WOMB TOWN by Vlad Bunea

WOMB TOWN

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KIRKUS REVIEW

A young hero living in a bizarre town encounters a suspicious ice cream vendor in this eccentric literary novel.  

“My name is Tim Tolstoy,” the reader is told, by way of introducing the protagonist at the outset of this meandering journey by Bunea (A Snowstorm in Cuba, 2015). Tim, whose mother teaches history and whose father has died violently, lives in a community of vague size and diversity. Host to a mosque, a synagogue, a church, an aquarium, a golf club, a mine, and characters with names like The Quiet Boy, the place seems open to just about anything. Investigating the ice cream seller with a girl named Iris, Tim and his fellow townspeople have a lot to uncover. (Referring to the local mine, Iris explains, “Tim thinks the ice cream man buries human bodies there.”) You never quite know what is going to happen next in this novel, which unfolds in short chapters with ostentatious names like “Post-relativistic clash of absolutes.” Whatever occurs is likely to involve portions of matter-of-fact information (“The harmonics are produced by collisions of the vocal folds with themselves and by recirculation of some of the air back through the trachea”) and dreamy sentiments (“All major events have a secret observer behind an eyeglass of vigilance or ignorance or coincidence”). At its best, when pursuing this Hardy Boys–esque storyline to absurd ends, the book is a lot of fun. The thrills do, however, come with heavy doses of postmodern techniques, like stream of consciousness, crossed-out text, and wordplay (Chapter 12 is entitled “The violin lesson violently lessens”). Whether these aspects come across as gimmicky or creative depends on readers’ tolerance for such fare. This, in addition to an interest in a story that combines kids who investigate crimes on their bicycles with discussions on the paradoxes of love, will greatly determine readers’ enjoyment of the novel.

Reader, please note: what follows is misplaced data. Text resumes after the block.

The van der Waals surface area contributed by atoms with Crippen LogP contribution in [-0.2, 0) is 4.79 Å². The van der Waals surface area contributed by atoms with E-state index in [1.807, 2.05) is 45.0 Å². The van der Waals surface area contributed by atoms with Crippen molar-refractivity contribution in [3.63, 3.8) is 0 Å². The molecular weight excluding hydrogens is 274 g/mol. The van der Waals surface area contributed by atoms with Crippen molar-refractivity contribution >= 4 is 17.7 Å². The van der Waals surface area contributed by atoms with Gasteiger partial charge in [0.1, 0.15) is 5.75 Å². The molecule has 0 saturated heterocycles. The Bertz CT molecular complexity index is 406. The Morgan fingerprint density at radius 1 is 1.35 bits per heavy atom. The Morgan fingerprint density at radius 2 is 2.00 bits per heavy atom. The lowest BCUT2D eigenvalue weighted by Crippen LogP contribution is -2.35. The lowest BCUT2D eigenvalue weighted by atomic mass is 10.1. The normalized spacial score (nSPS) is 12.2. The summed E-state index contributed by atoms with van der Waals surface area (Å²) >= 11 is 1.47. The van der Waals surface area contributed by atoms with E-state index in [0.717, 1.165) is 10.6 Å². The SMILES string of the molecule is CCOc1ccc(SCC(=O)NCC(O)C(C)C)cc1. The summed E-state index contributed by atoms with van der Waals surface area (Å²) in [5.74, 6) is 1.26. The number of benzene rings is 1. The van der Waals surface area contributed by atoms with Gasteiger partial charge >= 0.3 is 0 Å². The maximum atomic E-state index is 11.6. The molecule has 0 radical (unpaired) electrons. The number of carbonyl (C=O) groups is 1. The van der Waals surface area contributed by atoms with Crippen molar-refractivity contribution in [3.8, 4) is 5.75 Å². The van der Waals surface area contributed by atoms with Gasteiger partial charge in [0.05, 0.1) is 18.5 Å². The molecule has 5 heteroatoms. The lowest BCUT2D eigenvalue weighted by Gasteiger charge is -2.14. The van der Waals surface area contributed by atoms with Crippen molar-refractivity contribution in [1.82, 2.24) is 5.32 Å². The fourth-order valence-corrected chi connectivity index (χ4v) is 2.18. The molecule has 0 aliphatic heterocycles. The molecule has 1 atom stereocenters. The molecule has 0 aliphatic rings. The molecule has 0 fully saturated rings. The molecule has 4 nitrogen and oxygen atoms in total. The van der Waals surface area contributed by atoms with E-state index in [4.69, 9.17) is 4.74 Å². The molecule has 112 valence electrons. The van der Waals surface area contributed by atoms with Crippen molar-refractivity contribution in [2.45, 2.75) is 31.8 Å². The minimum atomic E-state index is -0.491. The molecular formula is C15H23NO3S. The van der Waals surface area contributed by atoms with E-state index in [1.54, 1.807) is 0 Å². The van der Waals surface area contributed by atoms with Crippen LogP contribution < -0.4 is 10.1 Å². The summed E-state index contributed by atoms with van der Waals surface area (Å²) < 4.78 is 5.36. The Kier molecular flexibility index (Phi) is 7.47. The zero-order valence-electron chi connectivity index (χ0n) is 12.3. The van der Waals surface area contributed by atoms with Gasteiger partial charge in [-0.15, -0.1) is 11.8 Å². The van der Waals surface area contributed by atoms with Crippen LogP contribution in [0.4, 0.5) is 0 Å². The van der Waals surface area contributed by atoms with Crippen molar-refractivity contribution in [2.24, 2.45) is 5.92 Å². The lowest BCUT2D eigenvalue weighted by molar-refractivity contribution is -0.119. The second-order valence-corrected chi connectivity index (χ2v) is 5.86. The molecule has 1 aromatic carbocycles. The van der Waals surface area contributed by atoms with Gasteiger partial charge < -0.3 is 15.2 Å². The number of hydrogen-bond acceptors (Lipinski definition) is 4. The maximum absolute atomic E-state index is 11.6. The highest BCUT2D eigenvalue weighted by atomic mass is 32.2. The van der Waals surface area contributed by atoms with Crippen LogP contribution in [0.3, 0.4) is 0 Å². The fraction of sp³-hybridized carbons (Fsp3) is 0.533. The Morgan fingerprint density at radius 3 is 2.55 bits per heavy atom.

Quirky, ambitious, and self-consciously precocious, the book offers a thoroughly strange adventure.

Publisher: Manuscript
Program: Kirkus Indie
Review Posted Online:




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